The process of probate is something that you should be aware of when you are planning your estate. This process comes into play when you maintain direct and sole personal ownership of your property through to the time of your death.
If you were to pass away with no estate planning documents at all, the probate court would step in. The situation would be evaluated, and your estate would ultimately be distributed using intestate succession laws.
When you use a last will to state your final wishes, you name an executor or personal representative. After you pass away, the executor must admit the will to probate.
During probate there is a proving of the will. The court will examine the will to determine its validity. Assuming the will is valid, the executor will pay final debts and prepare the assets for distribution to the heirs.
Probate is in place to serve a certain purpose, but there are some drawbacks that go along with the process. Let’s look at a few of them.
Loss of Privacy
When your estate passes through probate, privacy is lost. Anyone who wants to know how you planned your estate can access probate records. In many counties, those records are available on the court’s website. This is why you often read about celebrity estate planning cases.
Distributing inheritances can be sensitive, so this loss of privacy is a problem for many people.
Consumption of Time
Probate can be a time-consuming process. A simple case may be resolved in a little under a year, but complicated cases can take much longer.
The heirs that are named in the last will do not receive their inheritances while the probate process is underway. This time lag can present difficulties for those who may have been relying on the decedent for support.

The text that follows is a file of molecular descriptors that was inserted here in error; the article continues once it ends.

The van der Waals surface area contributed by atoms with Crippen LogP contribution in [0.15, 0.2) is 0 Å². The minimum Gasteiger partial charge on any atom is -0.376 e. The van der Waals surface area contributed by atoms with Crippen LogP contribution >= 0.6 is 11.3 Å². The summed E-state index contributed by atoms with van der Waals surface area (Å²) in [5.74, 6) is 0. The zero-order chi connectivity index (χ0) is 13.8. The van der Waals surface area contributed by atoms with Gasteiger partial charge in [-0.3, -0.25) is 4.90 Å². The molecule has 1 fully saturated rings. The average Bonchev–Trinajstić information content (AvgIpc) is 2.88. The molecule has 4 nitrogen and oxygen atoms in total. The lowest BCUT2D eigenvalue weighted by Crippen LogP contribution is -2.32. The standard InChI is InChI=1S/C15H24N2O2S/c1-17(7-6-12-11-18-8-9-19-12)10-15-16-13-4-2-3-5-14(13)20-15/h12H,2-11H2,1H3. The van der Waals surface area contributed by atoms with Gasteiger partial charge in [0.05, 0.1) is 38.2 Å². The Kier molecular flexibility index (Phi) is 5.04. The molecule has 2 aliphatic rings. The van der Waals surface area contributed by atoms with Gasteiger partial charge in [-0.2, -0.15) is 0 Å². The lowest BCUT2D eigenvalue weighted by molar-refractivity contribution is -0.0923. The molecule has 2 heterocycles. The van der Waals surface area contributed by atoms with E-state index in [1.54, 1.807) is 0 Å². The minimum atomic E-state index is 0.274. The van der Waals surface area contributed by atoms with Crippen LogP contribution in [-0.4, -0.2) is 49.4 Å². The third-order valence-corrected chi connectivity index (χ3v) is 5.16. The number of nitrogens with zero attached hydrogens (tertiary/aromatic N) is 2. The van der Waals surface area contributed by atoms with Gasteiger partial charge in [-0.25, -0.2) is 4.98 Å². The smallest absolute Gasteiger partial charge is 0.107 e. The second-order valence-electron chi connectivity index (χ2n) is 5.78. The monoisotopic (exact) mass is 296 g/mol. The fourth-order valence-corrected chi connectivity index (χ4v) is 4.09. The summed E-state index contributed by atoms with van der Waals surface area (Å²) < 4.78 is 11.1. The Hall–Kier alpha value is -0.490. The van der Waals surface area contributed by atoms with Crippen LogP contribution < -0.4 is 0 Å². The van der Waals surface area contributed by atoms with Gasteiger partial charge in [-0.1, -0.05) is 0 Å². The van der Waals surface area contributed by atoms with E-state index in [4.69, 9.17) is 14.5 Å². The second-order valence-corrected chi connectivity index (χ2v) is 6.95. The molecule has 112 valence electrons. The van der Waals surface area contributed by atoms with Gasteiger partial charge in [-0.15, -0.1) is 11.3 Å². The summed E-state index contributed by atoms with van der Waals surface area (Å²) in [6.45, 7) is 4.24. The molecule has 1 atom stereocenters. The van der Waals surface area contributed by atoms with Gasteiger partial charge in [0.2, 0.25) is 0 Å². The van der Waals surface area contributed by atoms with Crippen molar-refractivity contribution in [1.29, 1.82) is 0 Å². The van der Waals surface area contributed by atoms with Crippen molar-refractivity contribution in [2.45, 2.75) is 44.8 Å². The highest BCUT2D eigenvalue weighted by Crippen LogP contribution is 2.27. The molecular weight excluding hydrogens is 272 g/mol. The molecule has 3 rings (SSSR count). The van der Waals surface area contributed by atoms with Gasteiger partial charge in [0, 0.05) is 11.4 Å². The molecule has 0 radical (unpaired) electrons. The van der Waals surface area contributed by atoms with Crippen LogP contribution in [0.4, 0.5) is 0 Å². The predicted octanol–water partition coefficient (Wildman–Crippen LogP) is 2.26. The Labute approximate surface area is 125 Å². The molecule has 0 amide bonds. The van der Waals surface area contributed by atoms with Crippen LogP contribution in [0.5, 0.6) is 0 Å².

Probate is not free by any means. The court charges filing fee that are currently over $850, and the executor and probate attorney are entitled to payment for their services. California law provides for attorney and executor fees based upon the size of the estate. For example, the standard fee for executor and attorney fees in a $500,000 estate is $26,000. On a $1 million estate, it is $46,000.
A probate referee will typically be needed, and a tax accountant is often retained. There can also be appraisal and liquidation fees.
All of these expenses cut into the inheritances that will be received by the heirs to the estate.
Disgruntled parties could step in to challenge the validity of the will during probate. This is another probate pitfall.
Free Report on the Probate Process
In this post we have provided a little bit of basic information. If you would like to learn more about the probate process, download our special report.
This in-depth report is being offered free of charge and you can obtain access through the Reports section this website.
To get your copy of the report, click this link and follow the simple instructions: Sacramento P robate Report.